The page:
“Valria, you have about forty-five minutes before you need to go report for duty tonight. Remember, tonight you have-” she began, but I interrupted.
“I’m too busy having an existential crisis. I can’t go,” I whined as I pushed myself up to face Devi. “Also, why can’t you just call me Val? You only have one tone so when you call me Valria, I always think I’m in trouble,” I said. A rush of static escaped the tiny speaker where Devi’s mouth was.
“Why do you not call me Devini? I am a Devini bot. The name I am programmed to respond to would be Devini or Devini093-47,’’ she replied.
“Because I like Devi more! It suits you,” I answered as a gust of metallic-tasting wind from the fans blew through the air.
“I was not programmed to respond to this “Devi” name you keep using when you refer to me,” Devi said, her arms folding.
“I could call you Dev if you don't want to go by Devi,” I teased. Devi’s blue eyes flickered into an exasperated look and I laughed as more air pushed its way down my street.
“Valria, be sure to take in your laundry before you leave. The daily report says that the fans are going to be on high tonight. The street circuit may even be damaged.” Devi said. I groaned.
“Why?” I whined, frowning at Devi.
“Because your clothing could blow away, and that would not be good for either of us.” Devi responded.
“Fine,” I sighed, “you have a point. I guess.”
Pouting, I pulled in my laundry. Although I hated to admit it, if Devi wasn’t here with me, I’d probably be, as that old saying goes, dead in a ditch somewhere.
A soft beeping from a small box on my marble kitchen counter reminded me I had to get ready for work.
“Are you going to get ready?” Devi asked as I entered my bedroom and closed the door. I placed my hand against the scanner on the wall. With a soft chirp, the wall opened with another airy hiss, revealing my closet. “Why is your closet such a mess?” Devi asked from behind me. “Did I not ask you to organize it three days ago?”
“Ah!” I yelped, whirling around. “Who says I didn’t? I totally did!” I objected. “I have a system.”
“Those are piles. Not a system,” Devi argued.
“Okay, but it’s a pile system. Organized chaos,” I pointed out, wagging a finger at Devi.
“That is an oxymoron. Your chaos cannot be organized,” Devi said, surveying my closet and the clothing that lay strewn everywhere. “But now is not the time to worry about that, I suppose,” she sighed. “Get ready.” She wheeled away and I made a face towards her back. “I saw that,” she said as she left the room. This new update makes it so much harder to make faces at her now that she can see behind her!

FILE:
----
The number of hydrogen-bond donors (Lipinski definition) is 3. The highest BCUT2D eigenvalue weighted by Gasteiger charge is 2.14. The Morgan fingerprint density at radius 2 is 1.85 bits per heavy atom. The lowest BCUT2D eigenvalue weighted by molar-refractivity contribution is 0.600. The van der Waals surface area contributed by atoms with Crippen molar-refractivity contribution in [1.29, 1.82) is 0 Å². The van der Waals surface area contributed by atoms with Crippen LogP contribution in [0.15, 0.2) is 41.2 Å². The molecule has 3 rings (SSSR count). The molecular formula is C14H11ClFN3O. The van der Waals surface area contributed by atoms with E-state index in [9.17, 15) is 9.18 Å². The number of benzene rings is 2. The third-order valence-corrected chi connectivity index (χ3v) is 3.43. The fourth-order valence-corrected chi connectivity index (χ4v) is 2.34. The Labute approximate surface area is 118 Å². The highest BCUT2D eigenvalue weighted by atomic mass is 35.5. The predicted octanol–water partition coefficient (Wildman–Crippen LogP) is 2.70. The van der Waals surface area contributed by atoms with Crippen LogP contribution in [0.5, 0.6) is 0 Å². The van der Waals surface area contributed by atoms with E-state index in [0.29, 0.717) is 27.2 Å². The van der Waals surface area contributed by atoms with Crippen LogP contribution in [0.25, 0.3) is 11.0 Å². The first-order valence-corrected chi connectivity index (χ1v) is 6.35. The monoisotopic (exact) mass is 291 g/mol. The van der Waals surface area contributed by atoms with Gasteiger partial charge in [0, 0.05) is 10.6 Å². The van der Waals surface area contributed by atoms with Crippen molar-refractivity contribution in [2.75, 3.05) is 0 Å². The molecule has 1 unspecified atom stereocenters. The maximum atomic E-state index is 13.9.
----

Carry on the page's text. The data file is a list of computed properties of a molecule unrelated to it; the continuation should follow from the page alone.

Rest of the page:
I pushed back all of my dully identical school uniforms and pulled out a black jumpsuit, black leather jacket, ammo belt and black boots. Ah ha! Look at me now Devi! I’m speedy fast!
Two seconds later, I came hopping out of my room as I pulled on my last boot.
“Right. Okay. Did I forget anything?” I asked, securing my boot with the neon green bindings across the front of it.
“You would know best,” Devi replied from the other side of the room.
“I was talking to myself!” I cried as I began to pat myself down. “Wallet, key card, extra credunits, first aid kit... Oh crap,” I glanced up and scanned the room, “where did I put my guns!?”
“You irresponsibly left them on the coffee table. I was waiting to see how long it would take you to notice,” Devi replied, nodding to the short black table a few feet away from me. “Be safe,” she added as I clipped the handguns to my belt.
“Okay, thanks!” I nodded, wrenching open the door. “I think I should be getting home by the first hour.” Devi nodded.
“Alright then. I will see you when you return,” Devi said, her light up face switching into a smile as the door slammed behind me.
Quickly, I sped down the stairs of my apartment. Don’t fall down the stairs, don’t fall down the stairs, don’t fall down the stairs. Finally I made it to the parking block where my hover bike was waiting for me. It was black with a green circuit design covering the front. The magnolights on the wheels were black and green, something I had arranged to be custom designed for me.
I held up my arm and a holographic image of the dome weather, time, and news sprang from the thin screen on my watch.
“Right, I can still make it on time!” I said, “assuming I’m lucky and time stops for me. Ah! I knew I should have gotten ready sooner!” I cried, swinging my leg over the side of the bike. I reached into my pocket, pulling out a black mask with two small silver filters. There was one on each side, and they rested where my jaw was. I pulled it over my face and nodded. Look at me being responsible. I’m wearing my mask so I don’t die of smog inhalation!
In movies, I’ve definitely seen those motorcycle things, that when you start them, they roar like some crazed android. But not my bike. The only sound it makes is a gentle hum, and that’s when the glowing, neon blue electromagnets come to life.
Speeding out of the parking block and down the street, I took a moment to appreciate the “sky” above me. The orange haze of smog looked like fire in the light of the street lamps on the ground below.